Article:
- Buy a measuring tape and know your measurements. A size Large at one retailer may be several inches different from another retailer; even retailers that use number sizing do not have consistency. If you do not have someone to help you with your measurements, you may find it easier to use a measuring tape with a slightly adhesive backing. This video on YouTube is a really helpful guide on how to measure yourself for online shopping.
- Google the brand, and then look at images. Bloggers like me will save images with names that include brand and style names for SEO (search engine optimization). Google will also show photos from websites that discuss that brand and/or garment style name. This way, you may find reviews beyond the retailer website and may also find another person with a shape similar to yours wearing it.
Step 8: Know Thyself
You got rid of the impossible dream to be Audrey Hepburn, now get rid of all those lists that say you need X perfect pieces to be well-dressed. I’m talking about that crisp white shirt, that trench coat, that pencil skirt, and the little black dress. Yes, these are great pieces for many women, but not all women. You’re an artist, you’re a weekend warrior, your wedding registry was at REI, you have more curves than Marilyn Monroe, you live hundreds of miles from a city and heck, it never rains where you live.
Go back to your style journal. Did you feel strong in that rust-colored turtleneck with your brown tweed trousers? Did someone say you looked great that day, or notice your green eyes while wearing it? How about that turquoise sundress you bought on a trip to Mexico two years ago, the one that you were wearing when your husband told you that you looked beautiful and when your son’s teacher was shocked by your actual age, thinking you were a decade younger? More often than not, these pieces feel good to you AND to those around you because they express your personality best.
Personally, I love the look of a crisp white shirt tucked into a pencil skirt with some fabulous slingbacks… on another woman. A tucked-in blouse accentuates my short torso, my tummy and large breasts, most pencil skirts are unforgiving to my solid legs and round bum, and I have thick ankles and not enough definition from them to my heel to keep slingbacks up all day.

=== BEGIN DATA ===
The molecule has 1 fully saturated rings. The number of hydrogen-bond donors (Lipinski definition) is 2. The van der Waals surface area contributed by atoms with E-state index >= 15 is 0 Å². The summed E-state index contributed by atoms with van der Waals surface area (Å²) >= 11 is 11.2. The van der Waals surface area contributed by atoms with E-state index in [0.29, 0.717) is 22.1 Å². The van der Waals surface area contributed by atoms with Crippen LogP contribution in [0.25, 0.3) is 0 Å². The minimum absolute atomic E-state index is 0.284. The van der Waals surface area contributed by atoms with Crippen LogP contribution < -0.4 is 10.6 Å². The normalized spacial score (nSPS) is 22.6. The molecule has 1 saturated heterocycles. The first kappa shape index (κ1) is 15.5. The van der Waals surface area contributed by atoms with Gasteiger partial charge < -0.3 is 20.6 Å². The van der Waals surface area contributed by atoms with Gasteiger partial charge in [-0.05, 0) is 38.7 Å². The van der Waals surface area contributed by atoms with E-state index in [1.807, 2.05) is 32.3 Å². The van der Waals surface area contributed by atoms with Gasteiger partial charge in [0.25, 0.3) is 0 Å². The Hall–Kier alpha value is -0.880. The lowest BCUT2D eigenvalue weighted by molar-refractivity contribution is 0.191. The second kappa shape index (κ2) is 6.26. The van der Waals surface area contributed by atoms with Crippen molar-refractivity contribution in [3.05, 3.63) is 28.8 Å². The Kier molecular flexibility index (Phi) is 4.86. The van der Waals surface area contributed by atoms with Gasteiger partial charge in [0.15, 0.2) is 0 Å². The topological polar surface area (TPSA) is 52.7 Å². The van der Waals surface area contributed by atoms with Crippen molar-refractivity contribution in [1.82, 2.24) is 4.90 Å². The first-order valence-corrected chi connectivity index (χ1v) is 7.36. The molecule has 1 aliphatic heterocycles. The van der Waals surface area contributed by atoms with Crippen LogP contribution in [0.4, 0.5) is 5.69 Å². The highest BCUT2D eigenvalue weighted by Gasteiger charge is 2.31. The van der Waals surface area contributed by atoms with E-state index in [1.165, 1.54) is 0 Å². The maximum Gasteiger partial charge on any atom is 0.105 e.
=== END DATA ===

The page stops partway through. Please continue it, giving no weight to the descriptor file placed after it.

However, I feel great in short shift dresses in stretchy fabrics and tall boots because they work with my petite frame, de-emphasize my midsection and wide calves, fit my lifestyle, and make me look pulled-together, stylish AND true to my personality. Accepting and embracing your exterior AND interior is the key to achieving personal style, and looking polished.
General Guidelines for Looking Polished
These don’t always work for every woman, but a few tips that may help you on your journey to a polished look:
- Update your handbag. When you find a bag the right shape and size, it's hard to let go. And it likely shows it, with threads hanging off the strap, bulging pockets, stains on the bottom, creases in the leather. While social media may make you think you need a fancy designer to craft your bag or that it's cool to wear counterfeit to get the “look for less,” a polished woman knows it's not who you carry but what. A bag that is the right size and shape for your frame and lifestyle, is a color that works with the majority of your wardrobe, and is well cared for can look incredibly stylish at any pricepoint. Before you buy a new dress, consider using that money to either get your bag repaired and updated by a cobbler or investing in a replacement.
- Update your hair. A polished woman does not have her hair in a claw clip or a messy bun 24/7. Get a cut that fits your lifestyle as well as your personality. Only have five minutes in the morning and have wavy fine hair? Don’t try to replicate Anna Wintour's bob – you won’t have the time to keep it looking crisp. Talk to your stylist before they shampoo your mane. Let them feel the texture, get to know you as a person before those scissors get anywhere near you. And be realistic – unless you want to spend a lot of time on your hair, you can't reverse nature and make straight hair curly and fine hair thick. Just as you should accept your body, so should you accept your tresses.
- Reduce the prints in your wardrobe. Prints are the icing on the cake of a wardrobe. You need to bake the cake before you can decorate it. Focus on your core wardrobe, consider building a capsule wardrobe, and then on that add the prints and embellishments to “ice” your style.
- Simplify your grooming routine. A polished look is clean skin, groomed brows, a look of health and self-care. A polished woman rarely has visible highlighting, contouring, or multiple statement features. Try adding a drop of face oil to your foundation to thin it out or replace it with a tinted moisturizer. Try creams instead of powders for a sheer wash of color on your eyes or cheeks. Instead of focusing on eyeshadows and liners, try a fuller, groomed brow. If you don't have time for regular manicures consider a buffing block so your hands still look cared for. You may find that this simplified routine actually makes you look more polished!
- Take care of your shoes. They say shoes define the man, but they also define the woman. Be they ballet flats, classic pumps or knee-high stiletto boots; your shoes need to be cared for. Get them re-heeled and resoled each year, polish them, store them carefully, and immediately treat them for stains, scuff, or any other damage. Instead of five pairs of fun and cheap shoes that will last a season, use that money to invest in one pair that will last you for years. No matter how beautiful the woman, how sassy the outfit, or how perfect the hair, a pair of scuffed, cheap and worn down shoes will destroy your image.
Do I Need to Look Polished to Be Stylish?
Heck no, you do you, grown-ass woman! In fact, you will see that GenZ is leading the way in showing that true personal style comes from accepting your personality, frizzy hair and coffee stains and all. We live in a different time, and it is a time that is more accepting of what makes each of us unique and fabulous.
While I don't think that means we should all run around town in stained, ill-fitting clothing, it means that if looking polished is not a priority for you, this article isn't for you, and that is great. The most stylish thing a person can wear is confidence. True style comes from knowing yourself, not attempting to be someone else!